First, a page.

By BRETT WILKISON
THE PRESS DEMOCRAT
Unwilling to face one of his fellow Democratic legislators in a 2012 election, Santa Rosa Assemblyman Michael Allen announced Thursday that he will move to Marin County and run for re-election next year in the new 10th Assembly District.
The district encompasses all of Marin County and parts of southern and western Sonoma County, including a portion of Santa Rosa. It resulted from changes approved in July by the state’s Citizens Redistricting Commission.
Those changes posed perhaps the greatest dilemma for Allen, 64, one of several North Coast Democrats searching for a new seat amid the state’s redrawn political lines. His current 7th District was effectively split in two by the changes.
The commission lumped most of his territory, including portions of Sonoma and Solano counties and all of Napa County, into a new district that also encompasses Lake and Yolo counties. His house in Oakmont, meanwhile, was placed in a district spanning the coast from Santa Rosa north to Oregon.
A run in either area would pit him against fellow Assembly Democrats, including Mariko Yamada of Davis to the east and Wes Chesbro of Arcata to the west. Yamada had announced her run for re-election and Chesbro is expected to do so within the next few days.
Allen on Thursday defended his move south, into a redesigned district where the incumbent, Assemblyman Jared Huffman, is termed out in 2012 and is running for Congress.
“I did not want to run against another Democratic party incumbent,” Allen said. “The (7th) District left me, not vice versa.”
A long-time Santa Rosa resident, Allen touted his four decades living in the North Bay, and said the Marin-centered district was a good fit for his liberal politics. He said the move would help, not hurt, his election chances next year.
“I could have just moved a couple of miles” into the district, he said, adding that the move into Marin — likely to San Rafael — would prove he was committed to serving the area in state office.
“You can always learn more by being in the community,” he said.
Allen’s announcement immediately qualified him as the frontrunner in the District 10 race, political observers said.
The only official challenger so far is San Rafael Councilman Marc Levine. San Rafael Councilman Damon Connolly and Petaluma Councilman Mike Healy have said they are considering a run for the seat.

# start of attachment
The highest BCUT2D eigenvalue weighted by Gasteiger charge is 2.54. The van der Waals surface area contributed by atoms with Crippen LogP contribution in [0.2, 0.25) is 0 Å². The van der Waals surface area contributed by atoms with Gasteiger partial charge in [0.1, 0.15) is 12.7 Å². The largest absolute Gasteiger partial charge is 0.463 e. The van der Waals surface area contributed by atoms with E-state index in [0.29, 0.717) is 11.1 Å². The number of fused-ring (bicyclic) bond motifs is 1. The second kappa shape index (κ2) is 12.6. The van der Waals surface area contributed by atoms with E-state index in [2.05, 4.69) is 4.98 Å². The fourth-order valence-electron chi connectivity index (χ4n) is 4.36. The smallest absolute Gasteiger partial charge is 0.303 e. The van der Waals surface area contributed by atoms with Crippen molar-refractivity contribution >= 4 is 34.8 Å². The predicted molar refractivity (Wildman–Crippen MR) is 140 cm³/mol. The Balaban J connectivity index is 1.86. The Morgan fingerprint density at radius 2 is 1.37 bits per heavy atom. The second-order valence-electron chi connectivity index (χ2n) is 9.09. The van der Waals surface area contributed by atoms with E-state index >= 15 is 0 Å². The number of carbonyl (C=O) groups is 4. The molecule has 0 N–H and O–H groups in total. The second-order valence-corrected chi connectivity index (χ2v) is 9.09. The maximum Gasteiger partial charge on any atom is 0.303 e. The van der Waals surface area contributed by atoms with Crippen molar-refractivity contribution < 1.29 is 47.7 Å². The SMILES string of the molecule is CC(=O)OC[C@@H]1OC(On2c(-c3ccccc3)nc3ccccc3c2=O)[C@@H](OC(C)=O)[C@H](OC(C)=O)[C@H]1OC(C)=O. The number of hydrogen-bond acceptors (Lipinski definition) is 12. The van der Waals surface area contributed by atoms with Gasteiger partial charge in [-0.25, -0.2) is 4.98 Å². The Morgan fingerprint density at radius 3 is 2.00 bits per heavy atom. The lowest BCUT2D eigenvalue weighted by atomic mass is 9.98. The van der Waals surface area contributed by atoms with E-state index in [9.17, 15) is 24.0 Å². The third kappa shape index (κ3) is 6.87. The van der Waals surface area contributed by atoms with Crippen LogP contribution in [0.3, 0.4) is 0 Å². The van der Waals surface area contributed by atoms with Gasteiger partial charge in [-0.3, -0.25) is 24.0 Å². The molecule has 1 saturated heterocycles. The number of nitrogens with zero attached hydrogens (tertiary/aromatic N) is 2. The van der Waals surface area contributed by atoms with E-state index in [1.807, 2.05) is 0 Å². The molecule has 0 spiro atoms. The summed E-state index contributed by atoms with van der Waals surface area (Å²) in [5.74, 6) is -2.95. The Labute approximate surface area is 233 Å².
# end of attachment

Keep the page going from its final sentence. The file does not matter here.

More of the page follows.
Healy conceded that Allen’s move would make waves in the race, though he denied it would affect his own decision.
“Everyone was waiting to see where he would land, obviously,” Healy said.
Political watchers said Allen’s strengths continue to be his ties to organized labor — he has led both the area’s largest public sector union and the largest labor coalition, the North Bay Labor Council.
His work as district director for former Sen. Pat Wiggins and his current role as assistant majority leader in the Assembly also give him heft in the local Democratic Party.
That influence could clear the deck of major contenders, said David McCuan, a Sonoma State University political scientist. “I would assume that if Allen is running for that seat that he has the blessing, to avoid Democratic fratricide.”
Still, despite his years on the local political scene and roles on regional bodies such as the Citizens Oversight Committee for the SMART train, Allen remains a relative unknown in Marin, said Dick Spotswood, a political columnist for the Marin Independent Journal.
Allen’s union alliances could also hurt in an election year when public-sector pay and benefits could figure as a hot-button issue.
“He’s the favorite,” Spotswood said. “But Allen will be perceived as a union-oriented Democrat. I don’t think that’s the strongest position to be marching into an election with in Marin County.”